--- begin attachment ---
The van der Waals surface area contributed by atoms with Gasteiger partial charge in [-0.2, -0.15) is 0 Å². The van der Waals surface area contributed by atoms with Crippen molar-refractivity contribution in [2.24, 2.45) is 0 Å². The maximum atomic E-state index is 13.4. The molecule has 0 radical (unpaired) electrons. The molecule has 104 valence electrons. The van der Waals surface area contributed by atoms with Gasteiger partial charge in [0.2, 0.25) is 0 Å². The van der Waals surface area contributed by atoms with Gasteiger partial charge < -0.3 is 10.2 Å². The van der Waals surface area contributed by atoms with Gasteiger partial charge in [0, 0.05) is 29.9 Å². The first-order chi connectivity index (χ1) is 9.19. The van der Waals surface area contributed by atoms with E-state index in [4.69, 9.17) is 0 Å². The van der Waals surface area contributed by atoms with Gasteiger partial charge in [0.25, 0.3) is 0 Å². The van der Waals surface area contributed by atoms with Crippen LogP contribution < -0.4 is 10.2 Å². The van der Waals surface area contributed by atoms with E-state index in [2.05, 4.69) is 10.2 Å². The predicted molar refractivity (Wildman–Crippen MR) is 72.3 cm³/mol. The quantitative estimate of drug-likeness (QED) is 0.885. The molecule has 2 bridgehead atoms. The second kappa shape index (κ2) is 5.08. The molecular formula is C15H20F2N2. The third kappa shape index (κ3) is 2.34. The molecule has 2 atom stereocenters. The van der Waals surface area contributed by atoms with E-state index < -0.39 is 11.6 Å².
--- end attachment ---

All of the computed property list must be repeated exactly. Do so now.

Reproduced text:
The van der Waals surface area contributed by atoms with Gasteiger partial charge in [-0.2, -0.15) is 0 Å². The van der Waals surface area contributed by atoms with Crippen molar-refractivity contribution in [2.24, 2.45) is 0 Å². The maximum atomic E-state index is 13.4. The molecule has 0 radical (unpaired) electrons. The molecule has 104 valence electrons. The van der Waals surface area contributed by atoms with Gasteiger partial charge in [0.2, 0.25) is 0 Å². The van der Waals surface area contributed by atoms with Gasteiger partial charge < -0.3 is 10.2 Å². The van der Waals surface area contributed by atoms with Gasteiger partial charge in [0, 0.05) is 29.9 Å². The first-order chi connectivity index (χ1) is 9.19. The van der Waals surface area contributed by atoms with E-state index in [4.69, 9.17) is 0 Å². The van der Waals surface area contributed by atoms with Gasteiger partial charge in [0.25, 0.3) is 0 Å². The van der Waals surface area contributed by atoms with Crippen LogP contribution < -0.4 is 10.2 Å². The van der Waals surface area contributed by atoms with E-state index in [2.05, 4.69) is 10.2 Å². The predicted molar refractivity (Wildman–Crippen MR) is 72.3 cm³/mol. The quantitative estimate of drug-likeness (QED) is 0.885. The molecule has 2 bridgehead atoms. The second kappa shape index (κ2) is 5.08. The molecular formula is C15H20F2N2. The third kappa shape index (κ3) is 2.34. The molecule has 2 atom stereocenters. The van der Waals surface area contributed by atoms with E-state index < -0.39 is 11.6 Å².